Many of the thousands of residents who call Stuyvesant Town and Peter Cooper Village their home are still struggling in the wake of Hurricane Sandy, and they say it's time for their landlord to do something about it. NY1's Jon Weinstein filed the following report.
Three-and-a-half months after Hurricane Sandy, the basements at many Peter Cooper Village and Stuyvesant Town buildings remain boarded up, unusable and guarded by security.
They used to house each building's laundry room and storage, but those are still out of service. Some buildings' intercom systems also are still not operational.
The tenants' association's leaders called these basic services.
"Essential services that are part of their basic lease, and we believe they shouldn't be paying for things that they don't have," said Susan Steinberg, the chair of the tenants' association.
City Councilman Dan Garodnick, a resident of the complex himself, said he's been told that 15 of the buildings will be without laundry services until September.
The buildings most in need of repair sit only feet from the East River and were ravaged in the storm.
While residents said they understand that certain repairs will take time, they're submitting applications with the state this week for rent reductions.
"A lot of what the tenants are saying to us is that, 'We've contacted management. We've been to the office. We've called. We don't get any response,'" said Margaret Salacan, a board member of the tenants' association.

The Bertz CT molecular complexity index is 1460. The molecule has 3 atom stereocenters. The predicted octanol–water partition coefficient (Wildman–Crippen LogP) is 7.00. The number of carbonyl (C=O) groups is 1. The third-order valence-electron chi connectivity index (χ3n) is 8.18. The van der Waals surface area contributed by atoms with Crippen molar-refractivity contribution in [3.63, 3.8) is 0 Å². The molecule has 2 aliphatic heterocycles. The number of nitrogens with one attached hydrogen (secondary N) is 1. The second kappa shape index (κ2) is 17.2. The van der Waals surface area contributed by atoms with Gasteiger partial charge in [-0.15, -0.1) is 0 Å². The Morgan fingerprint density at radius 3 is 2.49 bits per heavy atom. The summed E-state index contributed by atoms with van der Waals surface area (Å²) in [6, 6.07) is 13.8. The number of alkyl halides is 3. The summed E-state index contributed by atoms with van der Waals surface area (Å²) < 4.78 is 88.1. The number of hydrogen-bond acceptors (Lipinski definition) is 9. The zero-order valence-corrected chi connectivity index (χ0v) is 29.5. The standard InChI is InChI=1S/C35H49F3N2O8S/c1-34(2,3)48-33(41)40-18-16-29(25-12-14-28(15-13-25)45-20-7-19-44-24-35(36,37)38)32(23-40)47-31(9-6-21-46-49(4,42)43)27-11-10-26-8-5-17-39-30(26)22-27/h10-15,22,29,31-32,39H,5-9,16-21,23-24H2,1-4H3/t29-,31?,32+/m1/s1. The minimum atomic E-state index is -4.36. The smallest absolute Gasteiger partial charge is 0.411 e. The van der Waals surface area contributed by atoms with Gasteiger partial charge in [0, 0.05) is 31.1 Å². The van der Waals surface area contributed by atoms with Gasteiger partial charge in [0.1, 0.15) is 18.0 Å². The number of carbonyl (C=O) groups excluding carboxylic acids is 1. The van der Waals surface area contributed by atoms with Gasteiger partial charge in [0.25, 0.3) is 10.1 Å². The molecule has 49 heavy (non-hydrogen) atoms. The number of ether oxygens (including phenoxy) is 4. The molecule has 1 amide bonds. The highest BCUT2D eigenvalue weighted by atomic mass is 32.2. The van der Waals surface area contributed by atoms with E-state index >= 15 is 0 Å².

"There's a lot of things that people right now are paying for in their leases but they're not getting as services, and they shouldn't be paying for those," Garodnick said.
Garodnick is hoping that rents could be reduced significantly, but didn't give a specific amount of reduction.
Residents previously received an abatement in December for their days spent without heat, hot water and power.
The state's Housing and Community Renewal agency will decide if a rent reduction is warranted and how much it would be.
"If anyone is going to bear the cost of services that are not being offered, it should be the landlord and not the tenants," Garodnick said.
The management of Peter Cooper Village and Stuyvesant Town said that they've already given $6.7 million worth of abatements and said they are doing their best to make life easier for residents still inconvenienced. They asked for patience as repairs continue.